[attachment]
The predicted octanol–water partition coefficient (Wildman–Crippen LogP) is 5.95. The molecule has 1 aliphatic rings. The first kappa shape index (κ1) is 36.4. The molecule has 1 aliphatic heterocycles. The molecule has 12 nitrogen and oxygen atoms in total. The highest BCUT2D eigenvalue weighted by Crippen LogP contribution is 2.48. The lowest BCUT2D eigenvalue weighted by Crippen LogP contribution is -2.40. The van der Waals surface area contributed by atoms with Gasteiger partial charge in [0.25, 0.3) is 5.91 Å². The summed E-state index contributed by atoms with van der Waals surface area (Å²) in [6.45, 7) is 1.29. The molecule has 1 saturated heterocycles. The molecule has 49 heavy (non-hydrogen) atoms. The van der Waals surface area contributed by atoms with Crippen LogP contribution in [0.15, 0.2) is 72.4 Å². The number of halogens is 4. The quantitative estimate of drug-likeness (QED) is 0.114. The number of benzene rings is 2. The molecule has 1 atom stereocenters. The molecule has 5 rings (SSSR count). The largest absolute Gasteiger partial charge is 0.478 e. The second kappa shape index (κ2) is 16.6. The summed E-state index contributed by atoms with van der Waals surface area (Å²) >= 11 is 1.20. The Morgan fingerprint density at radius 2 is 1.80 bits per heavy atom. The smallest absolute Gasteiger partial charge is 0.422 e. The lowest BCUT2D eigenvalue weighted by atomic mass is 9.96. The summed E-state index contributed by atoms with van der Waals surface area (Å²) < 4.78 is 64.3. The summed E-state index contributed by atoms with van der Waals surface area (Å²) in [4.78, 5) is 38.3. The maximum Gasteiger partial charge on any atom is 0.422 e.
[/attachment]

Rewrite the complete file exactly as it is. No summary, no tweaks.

The predicted octanol–water partition coefficient (Wildman–Crippen LogP) is 5.95. The molecule has 1 aliphatic rings. The first kappa shape index (κ1) is 36.4. The molecule has 1 aliphatic heterocycles. The molecule has 12 nitrogen and oxygen atoms in total. The highest BCUT2D eigenvalue weighted by Crippen LogP contribution is 2.48. The lowest BCUT2D eigenvalue weighted by Crippen LogP contribution is -2.40. The van der Waals surface area contributed by atoms with Gasteiger partial charge in [0.25, 0.3) is 5.91 Å². The summed E-state index contributed by atoms with van der Waals surface area (Å²) in [6.45, 7) is 1.29. The molecule has 1 saturated heterocycles. The molecule has 49 heavy (non-hydrogen) atoms. The van der Waals surface area contributed by atoms with Crippen LogP contribution in [0.15, 0.2) is 72.4 Å². The number of halogens is 4. The quantitative estimate of drug-likeness (QED) is 0.114. The number of benzene rings is 2. The molecule has 1 atom stereocenters. The molecule has 5 rings (SSSR count). The largest absolute Gasteiger partial charge is 0.478 e. The second kappa shape index (κ2) is 16.6. The summed E-state index contributed by atoms with van der Waals surface area (Å²) >= 11 is 1.20. The Morgan fingerprint density at radius 2 is 1.80 bits per heavy atom. The smallest absolute Gasteiger partial charge is 0.422 e. The lowest BCUT2D eigenvalue weighted by atomic mass is 9.96. The summed E-state index contributed by atoms with van der Waals surface area (Å²) < 4.78 is 64.3. The summed E-state index contributed by atoms with van der Waals surface area (Å²) in [4.78, 5) is 38.3. The maximum Gasteiger partial charge on any atom is 0.422 e.